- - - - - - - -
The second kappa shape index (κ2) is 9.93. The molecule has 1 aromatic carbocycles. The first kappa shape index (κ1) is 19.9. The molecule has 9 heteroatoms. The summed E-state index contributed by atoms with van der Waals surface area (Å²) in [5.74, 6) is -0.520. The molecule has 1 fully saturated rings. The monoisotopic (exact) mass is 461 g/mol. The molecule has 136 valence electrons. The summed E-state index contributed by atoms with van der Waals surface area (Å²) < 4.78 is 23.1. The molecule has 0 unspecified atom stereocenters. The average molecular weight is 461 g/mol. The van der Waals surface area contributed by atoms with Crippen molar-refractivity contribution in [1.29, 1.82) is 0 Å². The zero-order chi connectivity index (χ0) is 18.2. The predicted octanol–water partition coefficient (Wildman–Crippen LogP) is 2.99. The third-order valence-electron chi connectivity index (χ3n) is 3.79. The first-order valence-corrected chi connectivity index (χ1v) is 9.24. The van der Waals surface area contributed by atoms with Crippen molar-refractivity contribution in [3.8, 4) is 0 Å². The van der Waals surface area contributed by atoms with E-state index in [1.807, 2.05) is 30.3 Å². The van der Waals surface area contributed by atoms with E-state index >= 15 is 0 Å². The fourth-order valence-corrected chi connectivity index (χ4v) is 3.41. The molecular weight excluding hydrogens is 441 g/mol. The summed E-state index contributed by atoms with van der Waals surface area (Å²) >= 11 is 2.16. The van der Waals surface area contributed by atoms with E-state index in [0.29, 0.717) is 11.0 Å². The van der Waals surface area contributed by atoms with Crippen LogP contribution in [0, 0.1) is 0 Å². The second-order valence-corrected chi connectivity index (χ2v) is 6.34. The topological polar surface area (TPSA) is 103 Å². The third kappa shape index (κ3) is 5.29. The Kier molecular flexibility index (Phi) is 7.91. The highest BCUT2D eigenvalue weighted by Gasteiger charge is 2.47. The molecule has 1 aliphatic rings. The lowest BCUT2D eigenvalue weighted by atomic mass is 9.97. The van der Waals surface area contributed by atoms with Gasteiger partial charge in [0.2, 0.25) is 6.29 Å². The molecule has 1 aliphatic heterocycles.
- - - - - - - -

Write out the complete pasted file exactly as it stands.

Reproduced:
The second kappa shape index (κ2) is 9.93. The molecule has 1 aromatic carbocycles. The first kappa shape index (κ1) is 19.9. The molecule has 9 heteroatoms. The summed E-state index contributed by atoms with van der Waals surface area (Å²) in [5.74, 6) is -0.520. The molecule has 1 fully saturated rings. The monoisotopic (exact) mass is 461 g/mol. The molecule has 136 valence electrons. The summed E-state index contributed by atoms with van der Waals surface area (Å²) < 4.78 is 23.1. The molecule has 0 unspecified atom stereocenters. The average molecular weight is 461 g/mol. The van der Waals surface area contributed by atoms with Crippen molar-refractivity contribution in [1.29, 1.82) is 0 Å². The zero-order chi connectivity index (χ0) is 18.2. The predicted octanol–water partition coefficient (Wildman–Crippen LogP) is 2.99. The third-order valence-electron chi connectivity index (χ3n) is 3.79. The first-order valence-corrected chi connectivity index (χ1v) is 9.24. The van der Waals surface area contributed by atoms with Crippen molar-refractivity contribution in [3.8, 4) is 0 Å². The van der Waals surface area contributed by atoms with E-state index in [1.807, 2.05) is 30.3 Å². The van der Waals surface area contributed by atoms with E-state index >= 15 is 0 Å². The fourth-order valence-corrected chi connectivity index (χ4v) is 3.41. The molecular weight excluding hydrogens is 441 g/mol. The summed E-state index contributed by atoms with van der Waals surface area (Å²) >= 11 is 2.16. The van der Waals surface area contributed by atoms with E-state index in [0.29, 0.717) is 11.0 Å². The van der Waals surface area contributed by atoms with Crippen LogP contribution in [0, 0.1) is 0 Å². The second-order valence-corrected chi connectivity index (χ2v) is 6.34. The topological polar surface area (TPSA) is 103 Å². The third kappa shape index (κ3) is 5.29. The Kier molecular flexibility index (Phi) is 7.91. The highest BCUT2D eigenvalue weighted by Gasteiger charge is 2.47. The molecule has 1 aliphatic rings. The lowest BCUT2D eigenvalue weighted by atomic mass is 9.97. The van der Waals surface area contributed by atoms with Gasteiger partial charge in [0.2, 0.25) is 6.29 Å². The molecule has 1 aliphatic heterocycles.